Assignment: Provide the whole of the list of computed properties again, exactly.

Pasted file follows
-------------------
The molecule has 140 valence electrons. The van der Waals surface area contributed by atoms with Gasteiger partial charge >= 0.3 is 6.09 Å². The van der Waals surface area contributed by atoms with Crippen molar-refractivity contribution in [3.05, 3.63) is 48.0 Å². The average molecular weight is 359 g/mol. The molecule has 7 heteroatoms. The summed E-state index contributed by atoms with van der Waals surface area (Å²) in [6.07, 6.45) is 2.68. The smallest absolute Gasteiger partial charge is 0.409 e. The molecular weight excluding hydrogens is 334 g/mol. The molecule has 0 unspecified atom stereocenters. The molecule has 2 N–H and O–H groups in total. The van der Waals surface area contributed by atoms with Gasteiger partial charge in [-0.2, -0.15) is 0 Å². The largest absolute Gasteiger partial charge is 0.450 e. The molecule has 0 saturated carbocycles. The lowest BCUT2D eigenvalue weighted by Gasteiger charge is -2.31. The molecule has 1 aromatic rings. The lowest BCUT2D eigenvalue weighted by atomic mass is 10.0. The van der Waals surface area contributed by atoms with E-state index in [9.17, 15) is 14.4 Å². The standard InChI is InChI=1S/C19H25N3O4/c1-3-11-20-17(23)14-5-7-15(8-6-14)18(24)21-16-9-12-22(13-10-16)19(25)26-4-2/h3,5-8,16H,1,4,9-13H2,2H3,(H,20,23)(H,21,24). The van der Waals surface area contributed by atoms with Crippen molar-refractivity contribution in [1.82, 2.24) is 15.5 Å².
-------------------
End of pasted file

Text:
The molecule has 140 valence electrons. The van der Waals surface area contributed by atoms with Gasteiger partial charge >= 0.3 is 6.09 Å². The van der Waals surface area contributed by atoms with Crippen molar-refractivity contribution in [3.05, 3.63) is 48.0 Å². The average molecular weight is 359 g/mol. The molecule has 7 heteroatoms. The summed E-state index contributed by atoms with van der Waals surface area (Å²) in [6.07, 6.45) is 2.68. The smallest absolute Gasteiger partial charge is 0.409 e. The molecular weight excluding hydrogens is 334 g/mol. The molecule has 0 unspecified atom stereocenters. The molecule has 2 N–H and O–H groups in total. The van der Waals surface area contributed by atoms with Gasteiger partial charge in [-0.2, -0.15) is 0 Å². The largest absolute Gasteiger partial charge is 0.450 e. The molecule has 0 saturated carbocycles. The lowest BCUT2D eigenvalue weighted by Gasteiger charge is -2.31. The molecule has 1 aromatic rings. The lowest BCUT2D eigenvalue weighted by atomic mass is 10.0. The van der Waals surface area contributed by atoms with E-state index in [9.17, 15) is 14.4 Å². The standard InChI is InChI=1S/C19H25N3O4/c1-3-11-20-17(23)14-5-7-15(8-6-14)18(24)21-16-9-12-22(13-10-16)19(25)26-4-2/h3,5-8,16H,1,4,9-13H2,2H3,(H,20,23)(H,21,24). The van der Waals surface area contributed by atoms with Crippen molar-refractivity contribution in [1.82, 2.24) is 15.5 Å².